Pasadena- The city lost its attempt last week to join a lawsuit against Measure B, the voter-approved initiative that aims to prevent city officials from taking kickbacks.
Known as the Oaks Project Initiative, Measure B was approved by about 60 percent of Pasadena voters in March. It bans City Council members, staff and other decision-makers from taking gifts, political donations or jobs from people defined as being the beneficiaries of city funds.
The City Council opposed Measure B and has refused to enforce it since it passed. Instead, it chose to join the city of Santa Monica’s lawsuit against an essentially identical initiative. But Superior Court Judge Laurence Rubin ruled Pasadena can’t join because a lawsuit by Santa Monica couldn’t affect the law here, which means the city will have to find another strategy.
“They may find themselves actually having to enforce it. They may not have any excuses here,” said attorney Fredric Woocher, who represents the Oaks Project, a political watchdog group that sponsored the initiative.
In May, the City Council instructed City Clerk Jane Rodriguez to delay filing Measure B with the Secretary of State, which is necessary for any amendment to the City Charter to become law. The measure still has not been filed, according to Deputy City Clerk Sharon Johnson.
The council agreed soon afterward in closed session to intervene in Santa Monica vs. Maria Stewart, an unusual case in which Santa Monica is suing its own city clerk for not enforcing the initiative. Stewart purportedly contends that the initiative is unconstitutional, according to Woocher.
The Santa Monica city attorney’s office didn’t return a request for comment. But Woocher said the two parties are actually on the same side of the issue, and the entire lawsuit is just a pretense to obtain a ruling on the law’s constitutionality.
“They want to find out if it’s constitutional or unconstitutional. Basically, they want to kill the law,” said Margaret Strubel, an organizer with the Oaks Project. She called on Pasadena city officials to enforce the measures. “They are behaving like renegades,” Strubel said.
Councilman Victor Gordo said he opposed the initiative, calling it so burdensomeas to discourage people such as potential city commissioners from volunteering their time with the city. “If that’s being a renegade, then I guess we’re guilty,” Gordo said.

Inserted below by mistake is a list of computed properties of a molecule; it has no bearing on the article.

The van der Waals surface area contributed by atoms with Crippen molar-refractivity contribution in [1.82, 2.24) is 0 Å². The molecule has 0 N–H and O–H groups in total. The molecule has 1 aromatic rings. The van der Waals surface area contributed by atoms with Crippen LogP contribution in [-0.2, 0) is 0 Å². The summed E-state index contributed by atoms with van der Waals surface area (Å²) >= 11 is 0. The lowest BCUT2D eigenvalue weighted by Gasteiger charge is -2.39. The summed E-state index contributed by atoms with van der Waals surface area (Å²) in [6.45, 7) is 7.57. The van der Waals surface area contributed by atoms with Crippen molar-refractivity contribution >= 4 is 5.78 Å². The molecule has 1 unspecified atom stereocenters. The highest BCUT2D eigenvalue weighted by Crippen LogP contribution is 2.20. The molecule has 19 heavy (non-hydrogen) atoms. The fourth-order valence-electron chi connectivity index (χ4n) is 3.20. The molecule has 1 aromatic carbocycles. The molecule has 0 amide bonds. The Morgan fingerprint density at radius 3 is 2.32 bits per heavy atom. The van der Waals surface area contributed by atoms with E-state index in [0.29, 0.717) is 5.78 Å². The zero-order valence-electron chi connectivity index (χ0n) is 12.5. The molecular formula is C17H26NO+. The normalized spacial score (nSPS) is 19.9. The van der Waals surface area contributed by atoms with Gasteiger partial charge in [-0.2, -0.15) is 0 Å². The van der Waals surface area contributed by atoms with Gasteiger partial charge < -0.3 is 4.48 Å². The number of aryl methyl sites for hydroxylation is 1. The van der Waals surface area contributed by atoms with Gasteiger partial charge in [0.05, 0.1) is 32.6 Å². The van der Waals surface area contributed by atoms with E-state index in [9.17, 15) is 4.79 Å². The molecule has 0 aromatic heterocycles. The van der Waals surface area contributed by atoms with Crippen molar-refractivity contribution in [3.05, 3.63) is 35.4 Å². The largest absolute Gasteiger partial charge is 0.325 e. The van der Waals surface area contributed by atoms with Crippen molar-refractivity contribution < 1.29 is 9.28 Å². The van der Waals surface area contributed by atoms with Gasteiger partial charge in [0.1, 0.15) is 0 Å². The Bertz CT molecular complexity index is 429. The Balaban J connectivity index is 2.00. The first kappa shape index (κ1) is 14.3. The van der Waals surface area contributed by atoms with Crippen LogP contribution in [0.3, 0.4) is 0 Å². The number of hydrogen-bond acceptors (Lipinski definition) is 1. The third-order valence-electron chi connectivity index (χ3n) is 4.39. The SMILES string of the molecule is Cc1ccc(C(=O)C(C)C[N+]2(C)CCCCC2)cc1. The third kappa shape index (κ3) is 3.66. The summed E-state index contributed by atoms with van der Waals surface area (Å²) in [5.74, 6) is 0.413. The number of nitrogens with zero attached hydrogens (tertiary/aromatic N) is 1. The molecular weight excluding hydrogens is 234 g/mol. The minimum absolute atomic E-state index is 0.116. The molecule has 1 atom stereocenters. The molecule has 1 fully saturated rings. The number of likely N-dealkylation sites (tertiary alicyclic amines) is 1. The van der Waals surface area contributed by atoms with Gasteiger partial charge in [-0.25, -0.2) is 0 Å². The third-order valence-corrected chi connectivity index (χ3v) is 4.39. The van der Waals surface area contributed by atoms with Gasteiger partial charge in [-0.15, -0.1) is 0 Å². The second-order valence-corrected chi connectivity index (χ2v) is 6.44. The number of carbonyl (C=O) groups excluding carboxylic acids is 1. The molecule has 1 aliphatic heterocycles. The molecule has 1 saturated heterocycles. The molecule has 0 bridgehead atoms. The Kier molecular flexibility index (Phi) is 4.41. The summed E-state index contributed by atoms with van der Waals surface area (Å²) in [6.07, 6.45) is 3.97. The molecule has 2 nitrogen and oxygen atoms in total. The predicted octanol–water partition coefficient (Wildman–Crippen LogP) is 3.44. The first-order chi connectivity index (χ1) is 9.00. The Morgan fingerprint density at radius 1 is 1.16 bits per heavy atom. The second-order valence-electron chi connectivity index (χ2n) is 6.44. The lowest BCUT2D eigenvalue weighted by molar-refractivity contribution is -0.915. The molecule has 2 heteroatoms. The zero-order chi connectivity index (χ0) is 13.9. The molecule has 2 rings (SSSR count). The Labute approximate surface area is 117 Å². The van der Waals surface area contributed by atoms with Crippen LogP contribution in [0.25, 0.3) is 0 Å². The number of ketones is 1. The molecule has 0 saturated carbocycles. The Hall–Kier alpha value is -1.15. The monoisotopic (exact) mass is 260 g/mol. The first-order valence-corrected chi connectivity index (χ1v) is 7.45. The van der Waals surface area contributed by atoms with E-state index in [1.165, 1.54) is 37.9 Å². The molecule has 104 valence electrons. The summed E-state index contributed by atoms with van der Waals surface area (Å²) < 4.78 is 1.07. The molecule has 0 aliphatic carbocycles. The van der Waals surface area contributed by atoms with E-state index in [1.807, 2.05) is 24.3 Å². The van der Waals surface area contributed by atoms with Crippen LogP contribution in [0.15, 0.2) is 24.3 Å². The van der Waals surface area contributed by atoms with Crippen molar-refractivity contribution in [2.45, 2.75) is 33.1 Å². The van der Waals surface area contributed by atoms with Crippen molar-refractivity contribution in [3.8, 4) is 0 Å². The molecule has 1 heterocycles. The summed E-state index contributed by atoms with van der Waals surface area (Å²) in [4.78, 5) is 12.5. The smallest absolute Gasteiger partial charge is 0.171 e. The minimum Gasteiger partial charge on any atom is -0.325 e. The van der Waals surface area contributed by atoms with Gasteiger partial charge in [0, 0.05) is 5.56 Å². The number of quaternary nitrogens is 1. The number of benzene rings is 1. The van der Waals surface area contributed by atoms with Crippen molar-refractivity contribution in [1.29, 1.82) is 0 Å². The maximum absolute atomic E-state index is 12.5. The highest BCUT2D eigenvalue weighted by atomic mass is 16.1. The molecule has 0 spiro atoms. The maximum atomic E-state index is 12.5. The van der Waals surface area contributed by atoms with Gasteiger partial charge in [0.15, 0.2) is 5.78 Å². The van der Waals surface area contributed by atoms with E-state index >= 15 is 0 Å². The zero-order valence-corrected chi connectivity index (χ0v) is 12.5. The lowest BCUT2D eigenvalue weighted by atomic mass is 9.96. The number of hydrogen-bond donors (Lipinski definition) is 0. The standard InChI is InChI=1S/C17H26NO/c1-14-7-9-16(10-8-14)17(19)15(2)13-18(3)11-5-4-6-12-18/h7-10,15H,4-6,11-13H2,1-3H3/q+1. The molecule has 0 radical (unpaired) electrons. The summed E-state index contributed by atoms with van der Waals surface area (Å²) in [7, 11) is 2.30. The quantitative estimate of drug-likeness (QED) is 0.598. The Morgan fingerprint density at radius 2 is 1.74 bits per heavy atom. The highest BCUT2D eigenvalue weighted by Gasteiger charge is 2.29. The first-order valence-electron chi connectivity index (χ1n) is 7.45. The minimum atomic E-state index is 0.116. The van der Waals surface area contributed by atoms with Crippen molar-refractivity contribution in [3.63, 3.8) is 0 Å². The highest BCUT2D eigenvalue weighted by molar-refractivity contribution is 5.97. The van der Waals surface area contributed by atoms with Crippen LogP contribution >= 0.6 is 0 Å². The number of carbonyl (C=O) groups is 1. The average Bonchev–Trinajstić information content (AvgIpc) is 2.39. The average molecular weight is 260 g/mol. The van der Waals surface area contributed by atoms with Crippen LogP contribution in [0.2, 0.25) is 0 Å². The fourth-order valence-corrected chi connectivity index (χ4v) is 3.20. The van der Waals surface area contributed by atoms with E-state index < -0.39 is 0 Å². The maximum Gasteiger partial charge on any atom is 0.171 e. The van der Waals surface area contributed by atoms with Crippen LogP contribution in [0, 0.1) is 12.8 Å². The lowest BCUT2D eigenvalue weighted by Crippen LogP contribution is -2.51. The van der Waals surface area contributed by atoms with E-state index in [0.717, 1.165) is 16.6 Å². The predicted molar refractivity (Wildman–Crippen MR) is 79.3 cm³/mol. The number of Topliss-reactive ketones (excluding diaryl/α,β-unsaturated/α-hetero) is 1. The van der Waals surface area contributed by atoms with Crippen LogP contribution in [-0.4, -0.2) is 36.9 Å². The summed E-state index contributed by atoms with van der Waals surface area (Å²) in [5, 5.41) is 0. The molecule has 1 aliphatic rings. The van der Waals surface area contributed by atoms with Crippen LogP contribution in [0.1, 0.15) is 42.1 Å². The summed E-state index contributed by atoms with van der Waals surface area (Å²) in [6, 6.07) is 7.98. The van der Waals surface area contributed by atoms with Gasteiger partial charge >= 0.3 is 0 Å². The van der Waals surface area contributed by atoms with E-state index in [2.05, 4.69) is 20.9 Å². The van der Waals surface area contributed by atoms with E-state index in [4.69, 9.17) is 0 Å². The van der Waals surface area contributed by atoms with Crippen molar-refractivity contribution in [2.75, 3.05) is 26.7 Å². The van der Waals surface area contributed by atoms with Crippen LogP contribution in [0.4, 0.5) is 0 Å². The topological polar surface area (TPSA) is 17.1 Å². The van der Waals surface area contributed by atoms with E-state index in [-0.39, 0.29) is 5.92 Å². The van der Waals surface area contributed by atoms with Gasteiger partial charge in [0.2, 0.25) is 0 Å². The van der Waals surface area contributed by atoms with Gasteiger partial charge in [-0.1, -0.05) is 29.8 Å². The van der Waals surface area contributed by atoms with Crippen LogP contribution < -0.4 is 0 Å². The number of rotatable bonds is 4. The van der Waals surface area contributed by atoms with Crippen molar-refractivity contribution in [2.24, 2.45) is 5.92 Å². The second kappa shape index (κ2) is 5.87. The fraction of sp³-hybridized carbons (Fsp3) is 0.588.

Councilmembers say the initiative is unnecessary and will create mountains of paperwork. It would force city officials to keep lists of all the people, businesses and organizations to whom they award city contracts, major variances or tax breaks. The lists would be maintained in the City Clerk’s office and would be available to any member of the publick, to determine whether an official is violating the initiative.
Robert Wittry, a neighborhood activist who has tussled with City Hall on Northwest Pasadena issues, said he tried to obtain the information after Measure B passed. He was told Measure B hadn’t been filed with the state and wasn’t yet law. He voted against the initiative himself and said it’s badly written. But the city can’t just decide not to enforce it, he said. “The voters have said they wan’t something, and the City Council and staff have essentially said, ‘We don’t care what the voters want; we’re not going to do it,’ ” Wittry said.
City Attorney Michele Beal Bagneris said the judge initially decided Pasadena – along with the city of Claremont – could intervene, but changed his mind last week. She couldn’t say whether the city will file the initiative with the state. “I don’t know exactly what our next step is,” Bagneris said. When asked whether the city would initiate a court challenge itself, she said, “I guess anything’s possible, but we don’t have any direction (from the council) like that.”
While Pasadena and Claremont were denied entry into the Santa Monica suit, the Oaks Project received permission from the judge to intervene, the group said in a press release.
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